Rio Tinto Share Price Drops $2.57

Rio Tinto Limited [ASX: RIO] shares experienced a 3.135% decline this morning, in the wake of the iron ore giant’s first half results being posted after the market closed yesterday.

Their stock price is sitting at $79.08 a share at time of writing.

What’s going on with Rio Tinto?

Overseas, their London-listed stock dropped by 3% when the market opened.

This fall came despite the fact that Rio Tinto’s management just sent a payout to shareholders, including a record interim dividend and a US$1 billion expansion of its share buyback program.

The increase of Rio’s capital return was unexpected, considering the sale of some of their assets (including their Indonesian Grasberg joint-venture) is not yet finalised. But, the company did catch a break with the sale of their remaining coal assets in Queensland for a whopping US$4 billion.

The miner signed a non-binding agreement to offload Grasberg for US$3.5 billion and are planning to use the tax proceeds from the sale to hand out to investors, along with the $4 billion already in their reserves.

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What’s next for the mining giant?

The good news for shareholders doesn’t stop there.

Shareholders seeking steady income investments will be excited by Rio’s announcement of a US$1.27 a share half-year dividend — translating to roughly AU$1.72 per share. A substantial increase on the $1.38 share payback to shareholders this time last year.

Additionally, their underlying earnings have increased 12% to US$4.4 billion — very much in line with consensus estimates.

However, for picky investors there a few issues that could put their stock price under pressure, which shouldn’t be overlooked. That includes a 38% drop in free cash flow to US$2.9 billion for the six months ending 30 June 2018, and a 34% increase in capital expenditure.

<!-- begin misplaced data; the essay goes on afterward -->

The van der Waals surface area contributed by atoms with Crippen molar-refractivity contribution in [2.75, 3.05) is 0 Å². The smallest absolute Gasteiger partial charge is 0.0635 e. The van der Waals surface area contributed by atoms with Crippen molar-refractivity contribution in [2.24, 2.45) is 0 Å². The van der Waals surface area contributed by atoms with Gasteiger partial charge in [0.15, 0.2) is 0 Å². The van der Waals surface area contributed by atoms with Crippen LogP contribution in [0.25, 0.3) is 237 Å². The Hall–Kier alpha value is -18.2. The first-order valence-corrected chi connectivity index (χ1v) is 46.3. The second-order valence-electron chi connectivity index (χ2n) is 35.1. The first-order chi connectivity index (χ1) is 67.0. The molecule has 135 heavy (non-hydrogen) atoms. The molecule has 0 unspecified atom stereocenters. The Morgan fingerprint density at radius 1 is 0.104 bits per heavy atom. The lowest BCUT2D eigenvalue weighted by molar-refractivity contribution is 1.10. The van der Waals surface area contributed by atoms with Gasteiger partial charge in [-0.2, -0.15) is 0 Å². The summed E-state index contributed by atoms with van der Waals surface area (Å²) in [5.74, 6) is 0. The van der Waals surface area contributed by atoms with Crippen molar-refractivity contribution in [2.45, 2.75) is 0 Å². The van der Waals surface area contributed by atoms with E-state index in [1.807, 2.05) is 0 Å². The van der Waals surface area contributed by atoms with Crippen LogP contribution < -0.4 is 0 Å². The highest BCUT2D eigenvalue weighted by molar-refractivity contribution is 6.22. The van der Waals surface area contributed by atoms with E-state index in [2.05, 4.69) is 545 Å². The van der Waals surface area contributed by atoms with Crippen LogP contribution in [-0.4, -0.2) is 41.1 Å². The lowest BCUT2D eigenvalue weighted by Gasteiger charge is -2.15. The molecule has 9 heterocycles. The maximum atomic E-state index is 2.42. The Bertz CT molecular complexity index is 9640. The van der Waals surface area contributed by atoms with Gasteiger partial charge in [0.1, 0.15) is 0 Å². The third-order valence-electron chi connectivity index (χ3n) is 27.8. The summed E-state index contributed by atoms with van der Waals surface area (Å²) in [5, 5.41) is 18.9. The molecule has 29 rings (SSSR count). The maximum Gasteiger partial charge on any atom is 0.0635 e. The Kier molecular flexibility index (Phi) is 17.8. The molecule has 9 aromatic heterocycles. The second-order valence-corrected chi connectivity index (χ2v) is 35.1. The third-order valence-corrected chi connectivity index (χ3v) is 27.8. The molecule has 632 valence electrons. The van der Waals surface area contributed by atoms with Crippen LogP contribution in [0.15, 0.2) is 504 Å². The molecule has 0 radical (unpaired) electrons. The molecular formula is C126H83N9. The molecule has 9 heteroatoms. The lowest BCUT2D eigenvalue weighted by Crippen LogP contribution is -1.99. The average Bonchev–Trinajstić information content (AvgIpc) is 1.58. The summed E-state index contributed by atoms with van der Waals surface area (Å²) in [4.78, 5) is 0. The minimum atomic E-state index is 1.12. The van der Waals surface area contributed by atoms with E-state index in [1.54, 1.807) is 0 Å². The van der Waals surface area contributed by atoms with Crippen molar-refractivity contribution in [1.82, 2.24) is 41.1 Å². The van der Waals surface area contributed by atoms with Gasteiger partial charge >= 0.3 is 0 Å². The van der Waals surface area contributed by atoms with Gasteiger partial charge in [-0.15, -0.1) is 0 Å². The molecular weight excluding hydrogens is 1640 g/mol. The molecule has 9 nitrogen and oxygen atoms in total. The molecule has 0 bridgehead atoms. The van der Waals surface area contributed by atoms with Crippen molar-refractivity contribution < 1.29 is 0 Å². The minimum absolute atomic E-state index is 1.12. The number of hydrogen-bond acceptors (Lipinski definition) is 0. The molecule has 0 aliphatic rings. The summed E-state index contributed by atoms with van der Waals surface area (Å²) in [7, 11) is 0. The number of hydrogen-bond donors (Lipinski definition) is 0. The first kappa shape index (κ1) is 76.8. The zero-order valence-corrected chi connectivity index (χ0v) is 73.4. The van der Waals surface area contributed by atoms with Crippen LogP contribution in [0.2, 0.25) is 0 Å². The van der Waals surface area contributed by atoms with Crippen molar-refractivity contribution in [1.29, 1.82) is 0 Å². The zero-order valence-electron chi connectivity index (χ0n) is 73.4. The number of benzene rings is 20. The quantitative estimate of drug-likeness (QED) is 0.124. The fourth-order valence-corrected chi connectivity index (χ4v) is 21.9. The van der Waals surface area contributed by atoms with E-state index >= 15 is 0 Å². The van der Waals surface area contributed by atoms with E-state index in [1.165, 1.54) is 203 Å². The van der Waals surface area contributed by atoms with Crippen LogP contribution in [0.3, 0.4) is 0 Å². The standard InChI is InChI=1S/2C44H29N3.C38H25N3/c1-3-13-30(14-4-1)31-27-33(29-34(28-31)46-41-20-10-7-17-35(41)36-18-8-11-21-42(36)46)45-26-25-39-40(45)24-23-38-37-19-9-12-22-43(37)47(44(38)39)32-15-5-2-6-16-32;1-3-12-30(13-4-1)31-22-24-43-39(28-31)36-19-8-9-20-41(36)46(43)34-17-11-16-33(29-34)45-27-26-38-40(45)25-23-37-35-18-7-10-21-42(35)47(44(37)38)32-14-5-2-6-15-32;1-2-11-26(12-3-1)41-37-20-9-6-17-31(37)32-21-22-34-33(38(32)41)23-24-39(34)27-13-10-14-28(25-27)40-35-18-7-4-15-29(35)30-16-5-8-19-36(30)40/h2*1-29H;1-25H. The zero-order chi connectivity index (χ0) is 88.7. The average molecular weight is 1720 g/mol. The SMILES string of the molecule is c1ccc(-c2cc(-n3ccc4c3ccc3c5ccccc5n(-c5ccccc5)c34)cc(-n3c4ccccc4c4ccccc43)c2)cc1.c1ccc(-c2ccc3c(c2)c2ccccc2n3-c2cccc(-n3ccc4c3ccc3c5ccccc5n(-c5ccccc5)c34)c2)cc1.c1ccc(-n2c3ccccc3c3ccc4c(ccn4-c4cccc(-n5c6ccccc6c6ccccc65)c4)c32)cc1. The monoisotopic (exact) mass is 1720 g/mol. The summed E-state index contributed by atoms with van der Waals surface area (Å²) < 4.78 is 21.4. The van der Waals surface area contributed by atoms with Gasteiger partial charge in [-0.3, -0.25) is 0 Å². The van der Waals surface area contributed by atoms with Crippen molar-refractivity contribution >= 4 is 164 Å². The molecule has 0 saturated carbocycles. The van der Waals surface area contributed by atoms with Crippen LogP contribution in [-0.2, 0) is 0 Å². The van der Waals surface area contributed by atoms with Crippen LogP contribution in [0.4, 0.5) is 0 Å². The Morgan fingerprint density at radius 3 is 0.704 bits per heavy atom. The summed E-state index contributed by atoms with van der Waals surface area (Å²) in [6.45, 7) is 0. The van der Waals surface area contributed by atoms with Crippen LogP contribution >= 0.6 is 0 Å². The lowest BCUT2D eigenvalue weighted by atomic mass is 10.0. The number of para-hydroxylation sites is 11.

Additionally, their tax dispute with the Mongolian government — relating to its giant Oyu Tolgoli copper mine there — is also an issue currently facing the mining giant.

However, there are rumours circulating that the Mongolian government wants to reopen the negotiations surrounding the 2009 investment agreement, in order to bring revenue forward.

Despite these concerns, Rio Tinto is sticking to the production guidance given at their last quarterly report, saying their capital expenditure will be sitting at US$6.5 billion in 2020, a rise from their original estimate of US $6 billion.

I guess we’ll have to wait and see.

What does this mean for investors?

Despite the price drop, it’s not all bad news for Rio, as you can see.

Investors may benefit from taking advantage of the price dip — there are few blue chip stocks outside resources that are this well placed to grow revenue and profits. Plus, having a couple of spare billion in the bank isn’t a bad thing, either.

We’re excited to see what happens next.


Ryan Clarkson-Ledward,
For Markets & Money

PS: Looking to profit from the resurgence in resources? Check out this free report: ‘Top 10 Mining Stocks For 2018’  that could make you huge money in the next 12 months and beyond. Download your copy here.

Ryan Clarkson-Ledward is a junior analyst for Markets & Money. Ryan has degrees in both communication and international business. His priority is bringing you the latest price updates on stocks through ASX updates, as well as supporting Sam Volkering with background research. As part of the team at Markets & Money his aim is to provide unbiased and relevant news for readers. Ryan’s work with Sam is designed to provide research that complements Sam’s analysis for small-cap and technology stocks. Together, their objective is to break through all the jargon and give you the hard facts to inform your investment decision-making. Ryan writes for:

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